—from the book On a Mission: Lessons from St. Francis de Sales

**

Image may contain: 1 person, beard and text

“God wants to work through you, regardless of your circumstances—in your office, your home, your social circles, your parish—to search for and rescue those who have drifted or are starting to drift away from the Faith. You can reach people in your own daily life who have been put there by God’s mysterious providence. Though your own personal temperament, abilities, and circumstances are unique and differ from those of others, God wants to make you his coworker in the vast drama of salvation. He has a vital role for you.”

—from the book On a Mission: Lessons from St. Francis de Sales

**

“What does love look like? It has the hands to help others. It has the feet to hasten to the poor and needy. It has eyes to see misery and want. It has the ears to hear the sighs and sorrows of men. That is what love looks like.”

– St. Augustine

**

“Not to try to live in interior silence is equivalent to giving up the effort to lead a truly Christian life. The Christian life is a life of faith, lived in the invisible for what is invisible. Anyone who is not in constant contact with the invisible world runs the risk of remaining always on the threshold of a true Christian life. … Solitude is the stronghold of the strong. Strength is an active virtue, and our power of keeping silence marks the level of our capacity for action. ‘Without this interior cell, we would be incapable of doing great things, either for ourselves or for others.'”

— Raoul Plus, S.J.

 

 

“We tend to think that the opposite of work is leisure. Leisure is not the opposite of work; play is the opposite of work, if you have to have a polarity like that. And leisure is precisely the bridging of this gap between the two. Leisure is precisely doing your work with the attitude of play. That means putting into your work what is most important about playing, namely, that you do it for its own sake and not only to accomplish a particular purpose. And that means that you have to give it time. Leisure is not a privilege for those who can take time for leisure. Leisure is a virtue. It is the virtue of those who give time to whatever takes time, and give as much time as it deserves, and so work leisurely and find meaning in their work and come fully alive. If we have a strict work mentality we are only half alive.”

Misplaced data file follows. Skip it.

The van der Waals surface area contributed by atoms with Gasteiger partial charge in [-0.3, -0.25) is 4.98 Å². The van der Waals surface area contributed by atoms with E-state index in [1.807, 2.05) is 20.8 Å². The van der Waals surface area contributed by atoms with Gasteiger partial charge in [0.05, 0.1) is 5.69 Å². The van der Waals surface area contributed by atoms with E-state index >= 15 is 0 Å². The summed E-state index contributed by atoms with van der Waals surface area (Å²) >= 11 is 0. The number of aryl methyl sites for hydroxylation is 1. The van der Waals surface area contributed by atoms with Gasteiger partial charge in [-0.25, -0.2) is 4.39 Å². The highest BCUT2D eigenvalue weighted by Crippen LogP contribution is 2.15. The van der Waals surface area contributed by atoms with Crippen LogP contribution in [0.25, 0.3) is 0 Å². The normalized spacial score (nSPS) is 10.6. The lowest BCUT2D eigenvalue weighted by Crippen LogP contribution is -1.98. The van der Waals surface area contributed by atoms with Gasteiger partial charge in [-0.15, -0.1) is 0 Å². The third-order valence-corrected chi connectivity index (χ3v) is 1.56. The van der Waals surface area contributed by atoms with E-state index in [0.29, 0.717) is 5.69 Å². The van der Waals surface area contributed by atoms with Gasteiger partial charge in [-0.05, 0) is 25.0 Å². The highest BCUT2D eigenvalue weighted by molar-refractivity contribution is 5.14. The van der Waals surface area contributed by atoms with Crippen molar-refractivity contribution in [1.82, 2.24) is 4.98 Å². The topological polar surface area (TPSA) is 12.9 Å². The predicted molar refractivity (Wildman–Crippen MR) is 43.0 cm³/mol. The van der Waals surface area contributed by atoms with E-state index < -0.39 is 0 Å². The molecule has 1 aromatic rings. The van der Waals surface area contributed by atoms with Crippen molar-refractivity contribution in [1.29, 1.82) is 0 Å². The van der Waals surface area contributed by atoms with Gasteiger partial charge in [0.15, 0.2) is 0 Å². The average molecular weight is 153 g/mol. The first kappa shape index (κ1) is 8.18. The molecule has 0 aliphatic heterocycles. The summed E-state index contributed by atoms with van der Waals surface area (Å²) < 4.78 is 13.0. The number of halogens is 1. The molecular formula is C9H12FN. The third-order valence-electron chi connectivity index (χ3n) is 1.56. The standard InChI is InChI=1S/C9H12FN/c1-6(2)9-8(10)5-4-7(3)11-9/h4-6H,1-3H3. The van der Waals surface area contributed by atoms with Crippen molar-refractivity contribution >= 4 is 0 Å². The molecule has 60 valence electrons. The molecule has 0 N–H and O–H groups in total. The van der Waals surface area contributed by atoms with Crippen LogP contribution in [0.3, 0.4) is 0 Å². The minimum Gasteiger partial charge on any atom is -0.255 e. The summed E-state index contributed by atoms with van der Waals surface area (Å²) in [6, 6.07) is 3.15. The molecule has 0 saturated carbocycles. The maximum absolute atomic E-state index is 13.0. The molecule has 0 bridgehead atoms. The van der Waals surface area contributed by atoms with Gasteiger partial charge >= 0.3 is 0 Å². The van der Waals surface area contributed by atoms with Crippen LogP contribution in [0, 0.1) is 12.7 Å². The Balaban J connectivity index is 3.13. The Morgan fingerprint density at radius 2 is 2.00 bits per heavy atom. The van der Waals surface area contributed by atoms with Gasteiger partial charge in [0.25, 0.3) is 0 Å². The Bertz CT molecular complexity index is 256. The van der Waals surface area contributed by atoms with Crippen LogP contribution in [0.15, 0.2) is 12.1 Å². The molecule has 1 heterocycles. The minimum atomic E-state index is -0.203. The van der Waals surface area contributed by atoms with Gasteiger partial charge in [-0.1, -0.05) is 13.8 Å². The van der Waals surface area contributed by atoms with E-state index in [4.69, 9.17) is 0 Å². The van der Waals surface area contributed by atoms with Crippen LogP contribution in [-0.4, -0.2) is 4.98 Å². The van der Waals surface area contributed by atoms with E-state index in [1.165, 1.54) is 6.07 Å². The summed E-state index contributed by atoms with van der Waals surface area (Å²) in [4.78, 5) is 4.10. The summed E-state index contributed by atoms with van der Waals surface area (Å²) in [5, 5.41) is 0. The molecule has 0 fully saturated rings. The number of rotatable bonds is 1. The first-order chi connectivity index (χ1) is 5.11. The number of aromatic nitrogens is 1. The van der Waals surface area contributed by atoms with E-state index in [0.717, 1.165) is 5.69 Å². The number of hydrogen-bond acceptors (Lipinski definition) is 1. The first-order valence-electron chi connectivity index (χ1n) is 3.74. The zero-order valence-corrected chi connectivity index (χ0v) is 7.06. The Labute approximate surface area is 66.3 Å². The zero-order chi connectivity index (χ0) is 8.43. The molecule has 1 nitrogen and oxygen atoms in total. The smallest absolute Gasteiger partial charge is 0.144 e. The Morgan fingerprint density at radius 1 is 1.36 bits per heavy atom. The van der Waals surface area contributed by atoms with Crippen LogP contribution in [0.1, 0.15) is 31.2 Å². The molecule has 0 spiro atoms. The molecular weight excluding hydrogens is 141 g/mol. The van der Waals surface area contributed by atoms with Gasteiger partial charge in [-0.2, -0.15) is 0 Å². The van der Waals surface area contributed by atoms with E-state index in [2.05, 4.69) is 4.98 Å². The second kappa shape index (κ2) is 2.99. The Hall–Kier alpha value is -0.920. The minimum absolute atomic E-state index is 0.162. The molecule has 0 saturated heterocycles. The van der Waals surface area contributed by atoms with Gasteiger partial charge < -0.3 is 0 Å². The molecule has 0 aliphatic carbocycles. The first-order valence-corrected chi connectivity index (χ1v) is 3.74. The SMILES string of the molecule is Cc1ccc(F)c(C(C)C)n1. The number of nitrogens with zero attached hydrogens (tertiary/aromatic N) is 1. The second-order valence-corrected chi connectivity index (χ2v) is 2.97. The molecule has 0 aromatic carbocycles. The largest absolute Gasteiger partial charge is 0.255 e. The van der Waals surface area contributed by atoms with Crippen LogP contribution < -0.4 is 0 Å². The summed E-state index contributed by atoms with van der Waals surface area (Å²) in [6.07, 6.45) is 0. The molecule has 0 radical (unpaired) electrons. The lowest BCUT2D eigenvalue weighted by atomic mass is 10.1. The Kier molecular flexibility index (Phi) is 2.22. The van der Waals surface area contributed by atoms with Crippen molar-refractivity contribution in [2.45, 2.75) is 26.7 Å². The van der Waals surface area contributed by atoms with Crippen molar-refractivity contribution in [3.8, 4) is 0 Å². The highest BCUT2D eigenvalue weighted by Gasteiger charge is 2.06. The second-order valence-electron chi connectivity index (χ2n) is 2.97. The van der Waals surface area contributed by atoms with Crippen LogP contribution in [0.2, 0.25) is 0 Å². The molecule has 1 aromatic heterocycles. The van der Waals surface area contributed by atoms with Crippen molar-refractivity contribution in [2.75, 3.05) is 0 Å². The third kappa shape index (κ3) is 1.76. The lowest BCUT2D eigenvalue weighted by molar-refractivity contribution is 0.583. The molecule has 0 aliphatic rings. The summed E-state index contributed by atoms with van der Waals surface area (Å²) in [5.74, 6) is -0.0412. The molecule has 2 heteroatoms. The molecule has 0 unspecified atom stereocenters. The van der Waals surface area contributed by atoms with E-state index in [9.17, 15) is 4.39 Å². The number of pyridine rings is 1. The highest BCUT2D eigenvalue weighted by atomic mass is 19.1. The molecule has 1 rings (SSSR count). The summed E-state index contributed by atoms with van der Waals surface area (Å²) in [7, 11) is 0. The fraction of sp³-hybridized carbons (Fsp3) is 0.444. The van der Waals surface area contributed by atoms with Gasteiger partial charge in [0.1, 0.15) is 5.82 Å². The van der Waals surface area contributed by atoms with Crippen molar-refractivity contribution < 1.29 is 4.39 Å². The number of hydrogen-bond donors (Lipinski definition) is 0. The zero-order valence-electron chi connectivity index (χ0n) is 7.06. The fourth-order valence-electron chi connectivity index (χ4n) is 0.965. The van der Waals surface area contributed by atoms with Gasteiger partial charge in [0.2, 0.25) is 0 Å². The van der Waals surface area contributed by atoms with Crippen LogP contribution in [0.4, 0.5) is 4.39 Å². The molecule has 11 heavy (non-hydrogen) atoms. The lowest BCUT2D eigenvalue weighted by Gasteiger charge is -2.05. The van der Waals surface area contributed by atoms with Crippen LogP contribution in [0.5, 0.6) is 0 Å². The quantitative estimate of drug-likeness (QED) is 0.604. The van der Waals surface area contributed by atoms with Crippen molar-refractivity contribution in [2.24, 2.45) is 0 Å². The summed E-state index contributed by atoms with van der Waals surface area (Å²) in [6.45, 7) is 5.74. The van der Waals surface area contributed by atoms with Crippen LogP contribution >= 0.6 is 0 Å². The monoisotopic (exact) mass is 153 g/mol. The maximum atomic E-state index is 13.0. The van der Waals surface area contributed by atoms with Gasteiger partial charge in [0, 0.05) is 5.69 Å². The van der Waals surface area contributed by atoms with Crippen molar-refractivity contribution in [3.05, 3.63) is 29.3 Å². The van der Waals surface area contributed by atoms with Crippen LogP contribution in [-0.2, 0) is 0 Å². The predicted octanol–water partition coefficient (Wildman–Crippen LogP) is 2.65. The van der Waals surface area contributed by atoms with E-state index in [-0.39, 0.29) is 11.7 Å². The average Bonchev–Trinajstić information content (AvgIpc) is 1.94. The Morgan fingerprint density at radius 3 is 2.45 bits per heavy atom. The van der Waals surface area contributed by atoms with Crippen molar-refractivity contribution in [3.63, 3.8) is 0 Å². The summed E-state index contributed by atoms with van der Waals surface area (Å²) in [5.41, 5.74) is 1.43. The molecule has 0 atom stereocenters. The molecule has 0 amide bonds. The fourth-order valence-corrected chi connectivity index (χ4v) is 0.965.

—from the book The Way of Silence: Engaging the Sacred in Daily Life

**

“For He became man that we might become divine; and He revealed Himself through a body that we might receive an idea of the invisible Father; and He endured insults from men that we might inherit incorruption.”

— St. Athanasius of Alexandria

**

“Now surely I do see what an immense effect such a doctrine [of the Holy Trinity] must have upon life. It is no mere question for theologians, but one that concerns every living soul. Whatever is allowed by God’s power must be guided by His wisdom and urged on by His love. All that happens to me in life, the little worries and the great anxieties, the crises and the daily annoyances, the sorrows and the joys, the harms that reach me through the sins of others, the great crimes of history, the huge and devastating wars, the partings and loves and the whole cycle of human experience are permitted by Power, which is itself wise and loving. These three Persons determine my life, and, since I walk by faith, I must surely grow very patient in my attitude toward life. For how can I complain or criticize God’s Providence, since it all comes under that triple influence of Power, Wisdom, and Love? Under the guidance, then, of this mystery, I can walk through the valley of death or the more perilous borders of sin without loss of courage or hopefulness. Nothing can make me afraid. How these are separate, yet one, I do not know, nor can I reconcile in my concrete experience the claims of each. It is always a mystery, but a mystery in which I believe. Whatever Power allows on earth is designed in Wisdom and attuned by Love.”

— Fr. Bede Jarrett

Archives